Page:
Cassio290 - 292
- It hath pleas’d the devil drunkenness to give place to the
- devil wrath: one unperfectness shows me another, to make me
- frankly despise myself.
Iago293 - 296
- Come, you are too severe a moraler. As the time, the place,
- and the condition of this country stands, I could heartily
- wish this had not befall’n; but since it is as it is, mend
- it for your own good.
Cassio297 - 301
- I will ask him for my place again, he shall tell me I am a
- drunkard! Had I as many mouths as Hydra, such an answer
- would stop them all. To be now a sensible man, by and by a
- fool, and presently a beast! O strange! Every inordinate cup
- is unbless’d, and the ingredient is a devil.
Iago302 - 304
- Come, come; good wine is a good familiar creature, if it be
- well us’d; exclaim no more against it. And, good lieutenant,
- I think you think I love you.
- I have well approv’d it, sir. I drunk!
Iago306 - 317
- You, or any man living, may be drunk at a time, man. I’ll
- tell you what you shall do. Our general’s wife is now the
- general—I may say so in this respect, for that he hath
- devoted and given up himself to the contemplation, mark, and
- denotement of her parts and graces. Confess yourself freely
- to her; importune her help to put you in your place again.
- She is of so free, so kind, so apt, so bless’d a
- disposition, she holds it a vice in her goodness not to do
- more than she is requested. This broken joint between you
- and her husband entreat her to splinter; and my fortunes
- against any lay worth naming, this crack of your love shall
- grow stronger than it was before.
- You advise me well.
- I protest, in the sincerity of love and honest kindness.
Cassio320 - 322
- I think it freely; and betimes in the morning I will beseech
- the virtuous Desdemona to undertake for me. I am desperate
- of my fortunes if they check me here.
Iago323 - 324
- You are in the right. Good night, lieutenant, I must to the
- Good night, honest Iago.
- Exit Cassio.
Iago326 - 353
- And what’s he then that says I play the villain,
- When this advice is free I give, and honest,
- Probal to thinking, and indeed the course
- To win the Moor again? For ’tis most easy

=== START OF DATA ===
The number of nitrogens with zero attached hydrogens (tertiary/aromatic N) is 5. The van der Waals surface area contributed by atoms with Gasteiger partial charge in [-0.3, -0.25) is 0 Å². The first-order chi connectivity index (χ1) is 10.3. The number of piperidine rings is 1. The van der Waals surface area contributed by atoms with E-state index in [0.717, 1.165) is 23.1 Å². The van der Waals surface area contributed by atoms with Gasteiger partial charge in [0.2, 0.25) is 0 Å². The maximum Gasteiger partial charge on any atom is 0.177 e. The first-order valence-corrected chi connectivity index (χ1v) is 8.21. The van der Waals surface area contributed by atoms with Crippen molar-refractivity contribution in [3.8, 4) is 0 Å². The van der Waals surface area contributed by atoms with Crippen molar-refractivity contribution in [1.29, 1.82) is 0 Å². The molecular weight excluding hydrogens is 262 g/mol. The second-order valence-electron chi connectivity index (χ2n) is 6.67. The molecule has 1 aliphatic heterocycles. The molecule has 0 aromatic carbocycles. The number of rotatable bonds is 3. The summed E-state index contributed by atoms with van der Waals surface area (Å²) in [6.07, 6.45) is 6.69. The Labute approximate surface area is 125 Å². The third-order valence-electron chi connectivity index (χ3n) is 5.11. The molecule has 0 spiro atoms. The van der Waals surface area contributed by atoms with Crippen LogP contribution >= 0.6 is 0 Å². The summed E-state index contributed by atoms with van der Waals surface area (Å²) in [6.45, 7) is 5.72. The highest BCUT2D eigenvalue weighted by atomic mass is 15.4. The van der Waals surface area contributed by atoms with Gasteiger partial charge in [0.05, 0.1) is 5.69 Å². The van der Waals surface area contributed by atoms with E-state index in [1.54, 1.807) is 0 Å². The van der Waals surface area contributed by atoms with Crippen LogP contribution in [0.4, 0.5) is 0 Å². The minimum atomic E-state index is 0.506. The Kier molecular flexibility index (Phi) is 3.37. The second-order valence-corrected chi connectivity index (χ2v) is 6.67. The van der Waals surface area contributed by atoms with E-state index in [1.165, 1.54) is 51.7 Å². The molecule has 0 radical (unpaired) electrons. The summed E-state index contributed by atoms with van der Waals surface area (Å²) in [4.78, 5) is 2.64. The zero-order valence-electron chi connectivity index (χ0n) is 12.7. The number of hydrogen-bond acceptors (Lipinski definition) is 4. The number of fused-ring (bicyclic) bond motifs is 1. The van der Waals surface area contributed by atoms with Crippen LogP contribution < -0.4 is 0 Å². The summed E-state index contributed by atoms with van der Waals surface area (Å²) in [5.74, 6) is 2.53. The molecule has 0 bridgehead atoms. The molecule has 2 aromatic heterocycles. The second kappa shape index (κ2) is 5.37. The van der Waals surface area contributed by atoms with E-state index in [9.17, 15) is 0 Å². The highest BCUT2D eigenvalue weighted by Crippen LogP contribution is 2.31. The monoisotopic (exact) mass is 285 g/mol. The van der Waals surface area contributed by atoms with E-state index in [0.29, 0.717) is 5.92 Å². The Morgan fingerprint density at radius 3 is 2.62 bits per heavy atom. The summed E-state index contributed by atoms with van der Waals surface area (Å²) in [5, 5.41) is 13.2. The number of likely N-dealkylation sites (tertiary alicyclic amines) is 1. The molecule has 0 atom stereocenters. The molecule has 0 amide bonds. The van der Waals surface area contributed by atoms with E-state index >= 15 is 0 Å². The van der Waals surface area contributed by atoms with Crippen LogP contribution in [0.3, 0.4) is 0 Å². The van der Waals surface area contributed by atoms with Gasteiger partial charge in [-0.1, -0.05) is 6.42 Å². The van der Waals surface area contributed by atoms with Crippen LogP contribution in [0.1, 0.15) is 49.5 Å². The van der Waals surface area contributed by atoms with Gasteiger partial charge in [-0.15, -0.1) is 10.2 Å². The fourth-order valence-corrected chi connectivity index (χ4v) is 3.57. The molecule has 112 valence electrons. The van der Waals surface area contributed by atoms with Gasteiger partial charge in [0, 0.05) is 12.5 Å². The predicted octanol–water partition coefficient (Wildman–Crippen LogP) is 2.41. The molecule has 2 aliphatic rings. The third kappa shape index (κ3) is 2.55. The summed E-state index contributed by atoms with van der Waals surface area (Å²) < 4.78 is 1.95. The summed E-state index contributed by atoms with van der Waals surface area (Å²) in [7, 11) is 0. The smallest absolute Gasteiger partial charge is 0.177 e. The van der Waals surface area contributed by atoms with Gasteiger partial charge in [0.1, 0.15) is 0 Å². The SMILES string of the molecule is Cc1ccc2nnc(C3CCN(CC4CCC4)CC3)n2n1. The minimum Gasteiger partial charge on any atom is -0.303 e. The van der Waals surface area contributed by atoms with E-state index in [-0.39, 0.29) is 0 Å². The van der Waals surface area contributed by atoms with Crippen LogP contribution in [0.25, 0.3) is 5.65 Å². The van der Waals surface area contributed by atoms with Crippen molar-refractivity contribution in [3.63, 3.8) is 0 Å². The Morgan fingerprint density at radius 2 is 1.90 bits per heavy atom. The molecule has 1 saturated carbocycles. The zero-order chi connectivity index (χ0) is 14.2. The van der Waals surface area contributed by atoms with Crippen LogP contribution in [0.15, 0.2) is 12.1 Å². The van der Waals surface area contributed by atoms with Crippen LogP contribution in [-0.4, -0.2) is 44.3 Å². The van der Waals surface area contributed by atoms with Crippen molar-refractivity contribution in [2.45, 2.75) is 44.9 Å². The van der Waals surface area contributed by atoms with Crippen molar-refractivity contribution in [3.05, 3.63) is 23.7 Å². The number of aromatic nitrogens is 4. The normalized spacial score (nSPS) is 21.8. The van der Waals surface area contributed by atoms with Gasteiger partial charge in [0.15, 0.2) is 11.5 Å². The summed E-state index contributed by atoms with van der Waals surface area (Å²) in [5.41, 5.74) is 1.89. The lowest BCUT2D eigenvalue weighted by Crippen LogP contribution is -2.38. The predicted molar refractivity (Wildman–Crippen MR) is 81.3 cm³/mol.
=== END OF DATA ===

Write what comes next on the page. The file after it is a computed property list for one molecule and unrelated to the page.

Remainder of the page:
- Th’ inclining Desdemona to subdue
- In any honest suit; she’s fram’d as fruitful
- As the free elements. And then for her
- To win the Moor, were’t to renounce his baptism,
- All seals and symbols of redeemed sin,
- His soul is so enfetter’d to her love,
- That she may make, unmake, do what she list,
- Even as her appetite shall play the god
- With his weak function. How am I then a villain,
- To counsel Cassio to this parallel course,
- Directly to his good? Divinity of hell!
- When devils will the blackest sins put on,
- They do suggest at first with heavenly shows,
- As I do now; for whiles this honest fool
- Plies Desdemona to repair his fortune,
- And she for him pleads strongly to the Moor,
- I’ll pour this pestilence into his ear—
- That she repeals him for her body’s lust,
- And by how much she strives to do him good,
- She shall undo her credit with the Moor.
- So will I turn her virtue into pitch,
- And out of her own goodness make the net
- That shall enmesh them all.
- Enter Roderigo.
- How now, Roderigo?
Roderigo354 - 359
- I do follow here in the chase, not like a hound that hunts,
- but one that fills up the cry. My money is almost spent; I
- have been tonight exceedingly well cudgell’d; and I think
- the issue will be, I shall have so much experience for my
- pains; and so, with no money at all and a little more wit,
- return again to Venice.
Iago360 - 379
- How poor are they that have not patience!
- What wound did ever heal but by degrees?
- Thou know’st we work by wit, and not by witchcraft,
- And wit depends on dilatory time.
- Does’t not go well? Cassio hath beaten thee,
- And thou by that small hurt hast cashier’d Cassio.
- Though other things grow fair against the sun,
- Yet fruits that blossom first will first be ripe.
- Content thyself a while. By the mass, ’tis morning;
- Pleasure and action make the hours seem short.
- Retire thee, go where thou art billeted.
- Away, I say, thou shalt know more hereafter.
- Nay, get thee gone.
- Exit Roderigo.
- Two things are to be done:
- My wife must move for Cassio to her mistress—
- I’ll set her on—
- Myself a while to draw the Moor apart,
- And bring him jump when he may Cassio find
- Soliciting his wife. Ay, that’s the way;
- Dull not device by coldness and delay.